Ordinary Monsters by JM Miro (Bloomsbury, £17.99)
A Mississippi boy whose wounds miraculously heal after each beating; a girl in Tokyo who entertains her sister by summoning dust clouds and making them dance; a baby in England who shines with a mysterious blue light: these are among the orphans whose talents have designated them to be “collected” by the doctor who runs a mysterious institution on the edge of a Scottish loch. What purpose? This, and the origins of the terrifying characters who attempt to destroy the “Talents”, are questions gradually resolved in this ambitious dark fantasy, the first of a projected series. A complex, often gruesome tale told through multiple viewpoints and in different settings between 1874 and 1882, it’s an enthralling read.
In the heart of hidden things by Kit Whitfield (Jo Fletcher, £20)
Whitfield’s 2006 debut, Bareback, was an original version of werewolves; In Great Waters, an alternate history of Europe, featured seafarers. More than a decade later, his third novel draws on traditional folk tales to examine the strained relationship between humans and beings. delicate and dangerous sometimes called fairies. It’s set in the imaginary village of Gyrford, where generations of blacksmiths have served as farriers, which in this case doesn’t just mean shoeing horses, but making iron charms to protect themselves and advise on the best ways to deal with “good neighbours”. Gruff Jedediah Smith, his powerful and sensitive son Matthew, Matthew’s beloved wife, Janet, and their boy, John – who worries them all with his unorthodox behavior – are endearing and believable characters who pull us into a world of wandering, ghostly bramble bushes, fire-breathing dogs. So many fantasies are about isolated individuals who leave their homes to seek their destiny; this one stands out for its portrayal of a family deeply connected to a community, helping those most in need, no matter the danger to themselves.
The Sanctuary by Andrew Hunter Murray (Hutchinson, £14.99)
Ben’s fiancée, Cara, has been away for six months working for a wealthy philanthropist on her private island, and writes that she has decided not to return: “This is the most important place in the world. ” Unable to reach her by telephone – “Pemberley Island was almost completely cut off from the world” – he embarks on an arduous journey that nearly kills him. Eventually, he is offered the chance to join the enthusiastic inhabitants of Sanctuary Rock, who have made it an apparent paradise; not just a self-sufficient refuge for the few, it promises scientific advances that could prevent global destruction. But Ben senses a terrible secret lurks beneath the romance and sneaks around looking for clues. The novel is set in a decaying world beset by floods and mass extinctions, where the wealthy live in protected villages designed by Pemberley, the man who now claims to have a plan to save the world. Ben acts like a jerk and the plot relies on a certain amount of contrived suspense, but it’s a well-written, thought-provoking tale about aging societies and wealth inequality, with an effective ending.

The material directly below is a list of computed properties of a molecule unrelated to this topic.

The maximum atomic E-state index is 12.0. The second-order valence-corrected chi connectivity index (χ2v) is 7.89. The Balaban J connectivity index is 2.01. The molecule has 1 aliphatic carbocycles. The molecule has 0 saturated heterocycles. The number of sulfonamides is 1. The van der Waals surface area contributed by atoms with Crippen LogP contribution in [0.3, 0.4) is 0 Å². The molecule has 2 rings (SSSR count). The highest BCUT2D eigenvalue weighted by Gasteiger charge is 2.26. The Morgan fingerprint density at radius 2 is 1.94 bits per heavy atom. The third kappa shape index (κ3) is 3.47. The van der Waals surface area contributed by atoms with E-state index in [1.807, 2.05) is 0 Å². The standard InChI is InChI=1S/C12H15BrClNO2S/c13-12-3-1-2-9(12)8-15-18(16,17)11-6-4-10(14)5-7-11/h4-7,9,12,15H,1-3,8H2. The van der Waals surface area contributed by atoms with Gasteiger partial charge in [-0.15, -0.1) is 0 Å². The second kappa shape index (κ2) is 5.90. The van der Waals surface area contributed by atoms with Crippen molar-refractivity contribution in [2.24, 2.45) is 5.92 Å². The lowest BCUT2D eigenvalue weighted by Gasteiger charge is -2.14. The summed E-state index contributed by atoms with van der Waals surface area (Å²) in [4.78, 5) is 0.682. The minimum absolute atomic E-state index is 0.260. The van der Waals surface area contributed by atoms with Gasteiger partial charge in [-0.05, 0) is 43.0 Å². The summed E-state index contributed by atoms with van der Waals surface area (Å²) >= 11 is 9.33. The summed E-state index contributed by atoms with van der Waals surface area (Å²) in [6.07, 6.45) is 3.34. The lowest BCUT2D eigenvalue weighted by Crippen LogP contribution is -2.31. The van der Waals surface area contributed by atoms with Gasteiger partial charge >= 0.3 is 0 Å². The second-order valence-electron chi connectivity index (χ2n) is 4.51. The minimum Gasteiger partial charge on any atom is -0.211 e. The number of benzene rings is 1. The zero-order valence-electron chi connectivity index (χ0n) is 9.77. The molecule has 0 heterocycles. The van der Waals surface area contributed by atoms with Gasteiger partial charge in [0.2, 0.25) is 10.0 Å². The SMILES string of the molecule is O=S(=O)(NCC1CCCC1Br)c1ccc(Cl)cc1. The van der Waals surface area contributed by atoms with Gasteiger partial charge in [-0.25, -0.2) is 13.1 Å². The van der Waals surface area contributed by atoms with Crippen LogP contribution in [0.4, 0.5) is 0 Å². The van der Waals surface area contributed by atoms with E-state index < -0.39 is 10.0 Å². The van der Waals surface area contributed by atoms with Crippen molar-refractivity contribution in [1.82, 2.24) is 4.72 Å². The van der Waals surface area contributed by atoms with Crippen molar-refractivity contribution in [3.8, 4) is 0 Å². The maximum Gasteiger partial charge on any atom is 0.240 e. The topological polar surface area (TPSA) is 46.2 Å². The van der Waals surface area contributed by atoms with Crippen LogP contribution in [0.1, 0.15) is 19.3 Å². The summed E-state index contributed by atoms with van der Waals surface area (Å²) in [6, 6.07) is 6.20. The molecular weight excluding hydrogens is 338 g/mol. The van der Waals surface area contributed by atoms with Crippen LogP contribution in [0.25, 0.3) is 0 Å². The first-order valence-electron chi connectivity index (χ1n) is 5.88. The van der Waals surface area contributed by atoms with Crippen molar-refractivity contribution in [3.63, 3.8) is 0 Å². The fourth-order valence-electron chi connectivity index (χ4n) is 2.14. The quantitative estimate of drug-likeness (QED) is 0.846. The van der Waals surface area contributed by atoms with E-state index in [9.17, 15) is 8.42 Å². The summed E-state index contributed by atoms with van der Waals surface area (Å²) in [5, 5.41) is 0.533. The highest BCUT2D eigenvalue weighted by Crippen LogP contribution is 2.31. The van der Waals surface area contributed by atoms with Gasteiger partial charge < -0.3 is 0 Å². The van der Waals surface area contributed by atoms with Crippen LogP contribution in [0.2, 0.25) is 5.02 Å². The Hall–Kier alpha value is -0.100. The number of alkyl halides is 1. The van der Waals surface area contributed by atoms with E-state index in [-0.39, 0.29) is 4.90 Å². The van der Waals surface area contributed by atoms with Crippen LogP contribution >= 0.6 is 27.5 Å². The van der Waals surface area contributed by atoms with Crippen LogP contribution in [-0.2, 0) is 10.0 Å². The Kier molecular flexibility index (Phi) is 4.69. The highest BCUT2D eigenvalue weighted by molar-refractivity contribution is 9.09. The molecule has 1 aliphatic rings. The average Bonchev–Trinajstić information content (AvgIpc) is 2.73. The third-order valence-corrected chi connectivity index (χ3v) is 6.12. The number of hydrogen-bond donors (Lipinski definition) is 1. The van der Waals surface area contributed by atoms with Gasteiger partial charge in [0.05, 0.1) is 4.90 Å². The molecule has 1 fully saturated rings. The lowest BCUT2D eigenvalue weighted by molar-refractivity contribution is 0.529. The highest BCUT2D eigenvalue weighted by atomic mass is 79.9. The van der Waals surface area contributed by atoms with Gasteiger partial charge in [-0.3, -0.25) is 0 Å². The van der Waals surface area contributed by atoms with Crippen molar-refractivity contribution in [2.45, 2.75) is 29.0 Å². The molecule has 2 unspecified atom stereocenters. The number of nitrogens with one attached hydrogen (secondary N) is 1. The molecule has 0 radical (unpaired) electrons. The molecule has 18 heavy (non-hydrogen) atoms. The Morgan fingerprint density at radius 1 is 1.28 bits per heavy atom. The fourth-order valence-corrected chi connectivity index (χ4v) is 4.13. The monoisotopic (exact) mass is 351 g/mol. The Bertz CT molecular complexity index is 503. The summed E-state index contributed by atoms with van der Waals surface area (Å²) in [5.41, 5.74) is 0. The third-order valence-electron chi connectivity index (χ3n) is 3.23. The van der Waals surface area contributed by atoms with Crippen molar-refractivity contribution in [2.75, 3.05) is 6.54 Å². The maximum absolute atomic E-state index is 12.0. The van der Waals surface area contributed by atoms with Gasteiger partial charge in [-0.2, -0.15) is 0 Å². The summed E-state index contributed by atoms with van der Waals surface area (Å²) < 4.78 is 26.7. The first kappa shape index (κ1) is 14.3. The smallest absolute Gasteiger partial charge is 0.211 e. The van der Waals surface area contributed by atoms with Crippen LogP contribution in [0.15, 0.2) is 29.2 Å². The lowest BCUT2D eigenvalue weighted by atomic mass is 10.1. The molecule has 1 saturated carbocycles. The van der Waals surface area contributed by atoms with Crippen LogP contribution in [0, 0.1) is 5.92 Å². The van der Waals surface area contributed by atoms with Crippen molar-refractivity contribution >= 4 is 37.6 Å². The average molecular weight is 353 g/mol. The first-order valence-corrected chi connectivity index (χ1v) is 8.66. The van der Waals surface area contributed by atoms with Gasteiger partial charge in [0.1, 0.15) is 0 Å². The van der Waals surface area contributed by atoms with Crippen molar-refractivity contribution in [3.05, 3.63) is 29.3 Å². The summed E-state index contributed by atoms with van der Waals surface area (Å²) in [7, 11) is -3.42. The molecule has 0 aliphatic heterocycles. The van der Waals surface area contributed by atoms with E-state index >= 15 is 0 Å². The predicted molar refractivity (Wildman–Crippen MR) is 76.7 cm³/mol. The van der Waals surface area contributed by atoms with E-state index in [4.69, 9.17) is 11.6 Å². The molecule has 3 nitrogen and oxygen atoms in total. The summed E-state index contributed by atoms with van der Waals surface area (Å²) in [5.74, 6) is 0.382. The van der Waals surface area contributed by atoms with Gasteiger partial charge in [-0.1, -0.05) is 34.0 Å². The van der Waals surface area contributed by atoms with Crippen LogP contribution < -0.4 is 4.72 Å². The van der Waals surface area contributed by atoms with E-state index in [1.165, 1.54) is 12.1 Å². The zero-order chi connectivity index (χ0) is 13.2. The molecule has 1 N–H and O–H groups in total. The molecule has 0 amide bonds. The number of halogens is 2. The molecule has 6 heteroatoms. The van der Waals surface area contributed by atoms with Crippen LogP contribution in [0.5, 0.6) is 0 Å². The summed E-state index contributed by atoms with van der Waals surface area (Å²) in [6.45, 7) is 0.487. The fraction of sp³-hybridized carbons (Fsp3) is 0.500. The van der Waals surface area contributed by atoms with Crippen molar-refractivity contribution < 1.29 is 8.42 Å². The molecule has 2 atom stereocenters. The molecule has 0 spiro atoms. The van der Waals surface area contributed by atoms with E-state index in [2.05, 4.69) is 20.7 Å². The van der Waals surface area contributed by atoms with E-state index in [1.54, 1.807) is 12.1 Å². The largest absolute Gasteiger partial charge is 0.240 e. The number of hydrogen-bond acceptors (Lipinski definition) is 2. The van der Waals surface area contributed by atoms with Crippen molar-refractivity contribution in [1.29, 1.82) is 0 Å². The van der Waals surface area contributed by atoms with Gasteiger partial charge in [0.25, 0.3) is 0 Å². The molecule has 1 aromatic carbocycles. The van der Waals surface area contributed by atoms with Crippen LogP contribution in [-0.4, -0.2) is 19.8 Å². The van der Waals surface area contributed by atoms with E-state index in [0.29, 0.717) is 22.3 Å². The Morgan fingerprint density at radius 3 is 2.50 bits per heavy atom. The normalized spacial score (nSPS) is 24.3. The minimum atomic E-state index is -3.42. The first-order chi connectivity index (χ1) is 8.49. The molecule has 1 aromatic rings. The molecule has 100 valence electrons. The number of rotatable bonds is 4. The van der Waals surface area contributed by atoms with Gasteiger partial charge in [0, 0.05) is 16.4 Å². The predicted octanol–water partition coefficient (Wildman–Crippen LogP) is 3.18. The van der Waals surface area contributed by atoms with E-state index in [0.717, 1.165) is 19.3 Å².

The Splendid City by Karen Heuler (Angry Robot, £9.99)
Texas seceded from the United States and named itself Liberty, governed by a president who gives the people what they want: daily parades, free nougat and lots of surprises. Even being approached by a big talking cat named Stan doesn’t seem too surprising to most citizens; maybe he really is a man with a strange skin disease? Eleanor, a young witch from the East, knows more about Stan’s background than she cares to admit. She was banished to Liberty and forced to share a home with this annoying creature as penance for abusing a magic spell. She aspires to be good witch. Maybe if she can prove her worth by helping the local clan find a missing member, she’ll be allowed to return home – with or without Stan. Sharp, lively and funny contemporary fantasy with the feel of an updated, more grown-up version of L Frank Baum’s Oz books.
Scattered all over the earth by Yoko Tawadatranslated by Margaret Mitsutani (Granta, £12.99)
While studying abroad, Hiruko suddenly discovers that she can no longer return home, as Japan has disappeared, presumably under rising seas – although no one seems quite sure. Unable to extend her visa, she becomes a refugee, moving from one country to another. Seeing her on television, Danish linguistics student Knut is charmed by the pan-Scandinavian dialect invented by Hiruko, Panska, and, because he is so drawn to her, and in the hope of learning more about her ability to communicate across borders, he offers to help her find other surviving native speakers of Japanese. They fly to Trieste where an umami festival is to be held: but even the sushi chefs who look like anime heroes are not necessarily Japanese. Tawada writes lightheartedly on serious subjects in this memorable and magical tale.